SEMA News - June 2009
SEMA Vice President of Administration
SEMA News: Can you briefly explain your role and the role of your department at SEMA?
Linda Czarkowski: The administration department’s focus is primarily on the internal operations of the association. Every program or service offered by SEMA will come through or affect this department at some time, in some fashion. The department consists of the executive office, accounting, budgeting, finance, insurance, human resources, benefits, equipment, the mail room and facilities maintenance. I am the liaison to the audit review, budget review and investment committees as well as the internal safety committee, and I participate on various internal cross-functional teams.
SN: What are some of the programs and initiatives you and your staff are working on?
LC: We have been working for some time on the implementation of NetForum, an Internet-based management system. We will be going live with this system for our membership billing in June. Once fully implemented, the system will allow new members to complete their applications and pay for their memberships online. In addition, current members will be able to manage and update their membership information online.
We are also working with the SEMA Educational Institute (SEI), developing procedures to include management of agreements as well as online payment processing and making sure that we have the appropriate insurance coverage.
Internally, this is the time of year when we review all of our insurance policies, ensuring that we have appropriate coverage at the best available price. We also are diligently working on developing our annual budget for fiscal-year 2010. Additionally, we are looking at our own practices to see where we can implement new or improved ones to find cost-saving opportunities or eliminate waste.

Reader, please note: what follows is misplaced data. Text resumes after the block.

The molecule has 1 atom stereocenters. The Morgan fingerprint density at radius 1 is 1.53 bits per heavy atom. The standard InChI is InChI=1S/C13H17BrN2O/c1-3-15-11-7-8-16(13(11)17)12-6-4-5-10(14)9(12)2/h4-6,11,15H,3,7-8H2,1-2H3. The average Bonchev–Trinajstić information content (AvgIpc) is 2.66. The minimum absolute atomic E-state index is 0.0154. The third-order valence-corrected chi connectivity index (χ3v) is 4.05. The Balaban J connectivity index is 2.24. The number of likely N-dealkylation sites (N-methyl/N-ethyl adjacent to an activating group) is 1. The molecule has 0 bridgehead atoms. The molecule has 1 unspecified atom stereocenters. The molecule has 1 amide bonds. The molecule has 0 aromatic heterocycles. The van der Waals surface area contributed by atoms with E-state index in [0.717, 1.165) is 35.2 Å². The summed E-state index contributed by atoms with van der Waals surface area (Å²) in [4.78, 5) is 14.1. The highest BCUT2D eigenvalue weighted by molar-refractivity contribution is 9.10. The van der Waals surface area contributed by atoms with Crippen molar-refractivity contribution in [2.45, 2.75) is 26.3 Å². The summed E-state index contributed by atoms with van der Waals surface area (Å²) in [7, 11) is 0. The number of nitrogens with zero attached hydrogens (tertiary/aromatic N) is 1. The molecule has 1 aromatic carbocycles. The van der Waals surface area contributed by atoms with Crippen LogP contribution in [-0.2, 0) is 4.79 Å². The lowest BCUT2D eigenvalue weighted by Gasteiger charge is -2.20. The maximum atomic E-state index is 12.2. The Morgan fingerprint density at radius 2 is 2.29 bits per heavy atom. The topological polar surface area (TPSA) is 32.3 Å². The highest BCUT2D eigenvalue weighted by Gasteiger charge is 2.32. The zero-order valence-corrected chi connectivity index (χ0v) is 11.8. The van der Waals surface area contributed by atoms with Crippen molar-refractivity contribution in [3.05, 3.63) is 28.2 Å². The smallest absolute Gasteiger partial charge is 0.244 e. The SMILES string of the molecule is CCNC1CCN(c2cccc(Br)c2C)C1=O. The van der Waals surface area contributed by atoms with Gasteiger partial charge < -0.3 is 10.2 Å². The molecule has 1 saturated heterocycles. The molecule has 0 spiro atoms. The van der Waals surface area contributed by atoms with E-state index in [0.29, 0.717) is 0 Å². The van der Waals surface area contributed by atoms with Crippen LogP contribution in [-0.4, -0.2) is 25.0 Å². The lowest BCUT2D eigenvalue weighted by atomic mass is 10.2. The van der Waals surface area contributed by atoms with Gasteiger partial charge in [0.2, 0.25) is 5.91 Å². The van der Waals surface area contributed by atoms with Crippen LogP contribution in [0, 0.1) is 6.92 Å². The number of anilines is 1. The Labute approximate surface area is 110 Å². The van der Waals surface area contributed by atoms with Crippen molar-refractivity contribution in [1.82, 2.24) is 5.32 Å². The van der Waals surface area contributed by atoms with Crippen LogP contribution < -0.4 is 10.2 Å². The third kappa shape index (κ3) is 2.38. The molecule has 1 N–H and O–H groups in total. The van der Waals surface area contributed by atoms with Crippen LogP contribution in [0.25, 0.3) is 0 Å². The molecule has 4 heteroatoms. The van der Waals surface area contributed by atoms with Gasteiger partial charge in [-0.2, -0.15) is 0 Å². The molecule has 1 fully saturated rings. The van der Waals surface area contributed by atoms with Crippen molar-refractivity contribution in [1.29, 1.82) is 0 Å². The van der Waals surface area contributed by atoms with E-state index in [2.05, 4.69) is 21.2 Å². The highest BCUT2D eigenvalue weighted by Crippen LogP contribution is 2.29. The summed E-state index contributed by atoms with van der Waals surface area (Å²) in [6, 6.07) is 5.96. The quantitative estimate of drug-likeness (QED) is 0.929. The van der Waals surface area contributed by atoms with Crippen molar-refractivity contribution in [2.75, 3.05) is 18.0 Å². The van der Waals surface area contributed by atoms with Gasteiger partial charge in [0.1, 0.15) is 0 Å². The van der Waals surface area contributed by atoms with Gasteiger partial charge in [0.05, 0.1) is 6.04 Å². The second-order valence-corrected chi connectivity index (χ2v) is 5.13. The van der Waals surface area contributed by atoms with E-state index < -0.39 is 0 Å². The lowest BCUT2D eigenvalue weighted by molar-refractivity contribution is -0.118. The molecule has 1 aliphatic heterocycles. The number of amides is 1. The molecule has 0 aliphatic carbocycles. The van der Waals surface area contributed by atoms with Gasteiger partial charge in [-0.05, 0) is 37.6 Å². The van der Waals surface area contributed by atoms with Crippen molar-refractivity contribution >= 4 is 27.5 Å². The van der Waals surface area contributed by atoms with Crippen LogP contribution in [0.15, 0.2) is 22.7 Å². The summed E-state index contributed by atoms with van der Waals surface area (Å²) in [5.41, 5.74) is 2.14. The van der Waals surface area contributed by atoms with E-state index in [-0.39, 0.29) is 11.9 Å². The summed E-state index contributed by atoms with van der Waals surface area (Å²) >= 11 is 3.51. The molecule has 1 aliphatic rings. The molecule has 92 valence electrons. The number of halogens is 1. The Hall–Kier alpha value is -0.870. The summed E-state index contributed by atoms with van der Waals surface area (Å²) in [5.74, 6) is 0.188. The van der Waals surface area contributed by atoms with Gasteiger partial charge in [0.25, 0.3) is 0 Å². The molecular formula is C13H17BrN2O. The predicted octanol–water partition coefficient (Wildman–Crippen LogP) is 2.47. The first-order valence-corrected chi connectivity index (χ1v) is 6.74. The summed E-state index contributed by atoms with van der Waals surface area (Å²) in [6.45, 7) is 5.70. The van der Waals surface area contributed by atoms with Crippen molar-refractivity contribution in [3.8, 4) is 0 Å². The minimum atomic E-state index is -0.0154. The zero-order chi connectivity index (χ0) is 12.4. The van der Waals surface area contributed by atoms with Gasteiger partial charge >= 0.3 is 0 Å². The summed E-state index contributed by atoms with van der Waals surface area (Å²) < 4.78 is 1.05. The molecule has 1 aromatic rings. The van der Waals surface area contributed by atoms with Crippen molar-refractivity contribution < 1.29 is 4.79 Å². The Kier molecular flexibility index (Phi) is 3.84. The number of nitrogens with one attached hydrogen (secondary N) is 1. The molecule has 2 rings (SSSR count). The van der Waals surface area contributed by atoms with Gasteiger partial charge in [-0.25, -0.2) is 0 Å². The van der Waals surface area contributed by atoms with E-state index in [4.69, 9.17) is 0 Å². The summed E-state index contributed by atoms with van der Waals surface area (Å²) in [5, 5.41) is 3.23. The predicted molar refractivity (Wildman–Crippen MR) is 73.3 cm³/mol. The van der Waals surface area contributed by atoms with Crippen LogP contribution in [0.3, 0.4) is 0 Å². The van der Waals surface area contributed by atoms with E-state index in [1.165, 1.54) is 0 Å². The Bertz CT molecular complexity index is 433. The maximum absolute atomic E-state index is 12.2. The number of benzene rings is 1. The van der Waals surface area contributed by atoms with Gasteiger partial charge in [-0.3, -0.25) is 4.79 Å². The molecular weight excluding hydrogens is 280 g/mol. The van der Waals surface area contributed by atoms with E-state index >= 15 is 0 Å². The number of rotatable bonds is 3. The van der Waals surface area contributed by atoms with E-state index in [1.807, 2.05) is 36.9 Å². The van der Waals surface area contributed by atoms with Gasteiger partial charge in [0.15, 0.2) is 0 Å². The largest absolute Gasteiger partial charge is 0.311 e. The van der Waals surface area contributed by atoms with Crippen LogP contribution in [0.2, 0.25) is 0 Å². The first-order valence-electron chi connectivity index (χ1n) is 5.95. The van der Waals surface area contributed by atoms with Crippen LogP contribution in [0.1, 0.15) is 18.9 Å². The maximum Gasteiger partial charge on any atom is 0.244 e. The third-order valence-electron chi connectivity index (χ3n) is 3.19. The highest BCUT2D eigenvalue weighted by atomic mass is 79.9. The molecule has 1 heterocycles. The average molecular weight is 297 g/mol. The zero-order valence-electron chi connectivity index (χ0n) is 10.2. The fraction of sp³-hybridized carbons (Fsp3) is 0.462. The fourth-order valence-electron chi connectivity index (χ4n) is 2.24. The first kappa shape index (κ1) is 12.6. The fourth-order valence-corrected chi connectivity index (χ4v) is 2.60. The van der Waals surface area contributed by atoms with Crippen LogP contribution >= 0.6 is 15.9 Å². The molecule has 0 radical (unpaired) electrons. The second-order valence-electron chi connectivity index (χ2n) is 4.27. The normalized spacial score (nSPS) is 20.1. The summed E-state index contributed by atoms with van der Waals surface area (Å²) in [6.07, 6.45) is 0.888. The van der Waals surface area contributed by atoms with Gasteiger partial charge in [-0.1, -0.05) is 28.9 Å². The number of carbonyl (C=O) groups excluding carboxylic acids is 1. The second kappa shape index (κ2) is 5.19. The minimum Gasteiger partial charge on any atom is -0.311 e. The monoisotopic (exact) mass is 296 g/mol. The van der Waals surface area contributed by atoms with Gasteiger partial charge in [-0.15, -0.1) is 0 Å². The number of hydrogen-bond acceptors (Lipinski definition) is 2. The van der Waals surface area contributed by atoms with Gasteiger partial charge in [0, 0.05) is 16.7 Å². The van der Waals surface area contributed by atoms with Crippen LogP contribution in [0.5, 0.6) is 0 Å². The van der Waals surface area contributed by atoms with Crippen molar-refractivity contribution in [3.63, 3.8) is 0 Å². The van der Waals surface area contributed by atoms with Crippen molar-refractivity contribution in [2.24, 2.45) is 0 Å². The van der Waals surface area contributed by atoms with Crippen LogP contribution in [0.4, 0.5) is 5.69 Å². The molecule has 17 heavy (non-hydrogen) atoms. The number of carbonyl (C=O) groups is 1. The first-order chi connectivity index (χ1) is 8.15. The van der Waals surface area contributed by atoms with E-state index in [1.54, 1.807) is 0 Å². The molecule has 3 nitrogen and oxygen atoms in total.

SN: What advice can you give to member companies that are dealing with the challenging economy?
LC: I would advise member companies to focus on relationships. Relationships with their banks can be very beneficial. Make sure that you are in a bank that caters to the size of your company. There are several banks that cater to the needs of small- to midsize companies, providing a more personal touch. I would also advise companies to look at the services their banks offer. For example, is it cost effective to take advantage of an eDeposit system? With this system, you scan the checks in your own office and get same-day credit to your account. It’s a great opportunity to increase your cash flow.
Additionally, pay attention to your merchant statement if you are a credit-card merchant. There are often erroneous charges to these accounts.
There are service providers that will analyze your merchant statements on a monthly basis, working with your credit-card processor to correct errors. These service providers typically charge a 50% fee on any savings that they find, and their agreements are usually for a period of two years. SEMA utilized this service over the past two years and recovered several thousand dollars in erroneous charges. These companies will also assist you in negotiating with your credit-card processor.
If you are having cash-flow problems, keep the lines of communication open with your creditors. Many times, you may find that they are open to offering special payment terms. This is beneficial to both parties involved. It is SEMA’s experience that it is better to have a company on a payment plan rather than having to send that company to collections.
SN: What do you see as the greatest opportunities the association offers its members?
LC: SEMA offers members a variety of programs and services, from market research to our efforts on regulatory activity as well as the opportunity to get involved. I think involvement is one of the greatest opportunities we can offer. For younger people in the industry, the Young Executives Network (YEN) is a great opportunity to network and become involved with your peers. SEMA also has two political action committees (PAC)—a federal and a California state PAC. Get involved with the PACs to help SEMA promote the causes of the industry to both state and congressional leaders. Involvement in any capacity with any SEMA program could mean a nomination and election to the SEMA Board of Directors. What better place to have your voice heard and have a hand in molding the future of the association?